Watch and learn - Exploiting Deep Learning: the most important bits and pieces

Exploiting Deep Learning: die wichtigsten Bits und Pieces
6
May

Deep Learning with Java: Introduction to Deeplearning4j

Deep learning is now often considered to be the "holy grail" when it comes to developing intelligent systems. While fully automatic and autonomous machine learning is on the way, current solutions still require the understanding of a software developer or engineer. Deep learning, by contrast, is a sub-discipline of machine learning that promises deep-reaching learning success without human intervention and is oriented towards the function and operation of neural networks in the human brain.

Exploiting Deep Learning: the most important bits and pieces

Machine learning in general refers to data-based methods of artificial intelligence. A computer learns a model based on sample data. Artificial intelligence plays a significant role in human-machine interaction. An example of this is the Zeno robot shown in Figure 1. It is a therapy tool for autistic children to help them express and understand their emotions better. Zeno recognizes the emotion of its counterpart based on language and facial expression and reacts accordingly. For this purpose, the recorded sensor data must be analyzed in real time through the machine learning process.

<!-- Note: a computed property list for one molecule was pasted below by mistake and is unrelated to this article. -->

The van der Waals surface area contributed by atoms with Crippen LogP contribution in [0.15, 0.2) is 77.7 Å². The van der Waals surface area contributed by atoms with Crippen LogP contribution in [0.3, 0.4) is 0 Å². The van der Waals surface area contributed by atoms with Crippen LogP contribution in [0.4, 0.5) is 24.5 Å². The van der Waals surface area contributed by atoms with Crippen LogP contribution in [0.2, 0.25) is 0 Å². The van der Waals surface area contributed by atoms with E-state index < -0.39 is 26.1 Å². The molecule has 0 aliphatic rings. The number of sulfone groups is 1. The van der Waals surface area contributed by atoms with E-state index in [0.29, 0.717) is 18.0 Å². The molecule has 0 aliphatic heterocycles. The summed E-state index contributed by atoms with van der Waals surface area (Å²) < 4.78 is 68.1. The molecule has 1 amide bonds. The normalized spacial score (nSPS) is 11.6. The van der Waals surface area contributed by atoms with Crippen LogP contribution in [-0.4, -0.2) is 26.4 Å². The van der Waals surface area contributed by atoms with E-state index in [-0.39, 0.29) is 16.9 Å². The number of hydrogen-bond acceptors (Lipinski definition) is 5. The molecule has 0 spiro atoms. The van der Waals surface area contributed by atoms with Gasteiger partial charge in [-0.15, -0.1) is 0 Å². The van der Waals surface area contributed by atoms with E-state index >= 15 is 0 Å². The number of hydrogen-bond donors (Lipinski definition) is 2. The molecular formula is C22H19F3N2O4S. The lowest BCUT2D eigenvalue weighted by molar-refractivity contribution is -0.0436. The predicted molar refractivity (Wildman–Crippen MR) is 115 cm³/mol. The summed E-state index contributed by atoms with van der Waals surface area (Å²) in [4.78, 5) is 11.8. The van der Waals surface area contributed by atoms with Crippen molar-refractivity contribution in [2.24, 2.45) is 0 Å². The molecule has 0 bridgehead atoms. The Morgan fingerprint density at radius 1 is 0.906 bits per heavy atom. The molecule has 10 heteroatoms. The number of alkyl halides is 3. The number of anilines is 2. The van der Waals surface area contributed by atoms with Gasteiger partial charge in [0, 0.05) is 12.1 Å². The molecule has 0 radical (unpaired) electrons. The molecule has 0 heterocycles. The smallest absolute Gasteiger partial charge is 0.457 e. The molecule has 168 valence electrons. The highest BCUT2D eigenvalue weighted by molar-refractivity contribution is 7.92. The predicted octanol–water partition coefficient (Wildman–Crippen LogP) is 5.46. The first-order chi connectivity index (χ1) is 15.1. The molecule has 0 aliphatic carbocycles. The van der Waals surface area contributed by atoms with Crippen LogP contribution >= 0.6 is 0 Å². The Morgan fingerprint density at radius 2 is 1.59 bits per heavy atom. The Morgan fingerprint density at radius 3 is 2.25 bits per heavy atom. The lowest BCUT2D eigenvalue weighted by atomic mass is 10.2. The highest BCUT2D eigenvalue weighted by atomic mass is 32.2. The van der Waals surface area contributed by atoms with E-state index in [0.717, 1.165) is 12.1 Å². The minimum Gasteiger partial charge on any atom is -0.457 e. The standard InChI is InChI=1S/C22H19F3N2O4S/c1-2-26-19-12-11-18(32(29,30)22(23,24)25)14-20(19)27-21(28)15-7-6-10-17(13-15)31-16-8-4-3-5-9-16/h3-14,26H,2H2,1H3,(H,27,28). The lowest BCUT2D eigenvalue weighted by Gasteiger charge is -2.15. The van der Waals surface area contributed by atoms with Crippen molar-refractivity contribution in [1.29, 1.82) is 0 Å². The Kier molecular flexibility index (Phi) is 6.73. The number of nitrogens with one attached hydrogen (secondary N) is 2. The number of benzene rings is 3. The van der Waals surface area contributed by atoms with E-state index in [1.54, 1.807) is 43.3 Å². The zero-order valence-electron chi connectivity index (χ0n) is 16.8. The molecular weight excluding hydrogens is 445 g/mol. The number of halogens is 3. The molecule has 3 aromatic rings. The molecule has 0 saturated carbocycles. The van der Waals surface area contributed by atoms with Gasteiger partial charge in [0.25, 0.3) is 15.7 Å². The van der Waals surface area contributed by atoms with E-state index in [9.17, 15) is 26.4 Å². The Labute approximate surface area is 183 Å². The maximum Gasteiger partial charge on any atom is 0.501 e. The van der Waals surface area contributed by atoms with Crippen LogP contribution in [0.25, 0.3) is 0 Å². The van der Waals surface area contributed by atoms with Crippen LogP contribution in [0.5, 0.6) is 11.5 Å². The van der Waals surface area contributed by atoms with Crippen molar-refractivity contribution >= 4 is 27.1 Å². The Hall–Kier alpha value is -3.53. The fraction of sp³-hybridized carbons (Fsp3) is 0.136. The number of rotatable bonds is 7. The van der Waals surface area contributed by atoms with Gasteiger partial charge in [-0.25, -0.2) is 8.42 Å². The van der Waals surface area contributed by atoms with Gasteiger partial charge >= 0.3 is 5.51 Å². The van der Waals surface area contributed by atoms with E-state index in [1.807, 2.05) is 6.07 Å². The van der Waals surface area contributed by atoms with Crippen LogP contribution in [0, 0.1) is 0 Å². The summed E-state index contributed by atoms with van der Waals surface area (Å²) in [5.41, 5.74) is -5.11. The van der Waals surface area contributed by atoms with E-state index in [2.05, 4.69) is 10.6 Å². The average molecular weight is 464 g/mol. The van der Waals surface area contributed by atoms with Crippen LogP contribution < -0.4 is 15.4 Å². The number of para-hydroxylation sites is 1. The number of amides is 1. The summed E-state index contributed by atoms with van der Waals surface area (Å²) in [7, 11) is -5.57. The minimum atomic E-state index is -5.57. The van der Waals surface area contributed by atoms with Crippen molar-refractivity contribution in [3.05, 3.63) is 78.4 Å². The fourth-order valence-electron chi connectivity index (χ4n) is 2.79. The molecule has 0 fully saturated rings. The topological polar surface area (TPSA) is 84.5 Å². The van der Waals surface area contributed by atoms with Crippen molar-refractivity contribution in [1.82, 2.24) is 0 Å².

Fig. 1: The robot Zeno is used for therapy with autistic children

Deep learning is based on networks of artificial neurons that have input and output neurons as well as multiple layers of intermediate neurons (hidden layers). Each neuron processes an input vector based on a method similar to that of human nerve cells: A weighted sum of all input values is calculated and the result is transformed with a non-linear function, the so-called activation function. The input neurons record the data, such as unprocessed audio signals, and feed it into the neural network. The audio data passes through the intermediate neurons of all the hidden layers and is thereby processed. Then the processed signals and the calculated results are issued via the output neurons, which then deliver the final result. The parameters of the individual neurons are calculated during the training of the network using the training data. The greater the number of neurons and layers you have, the more complex the problems that you can deal with.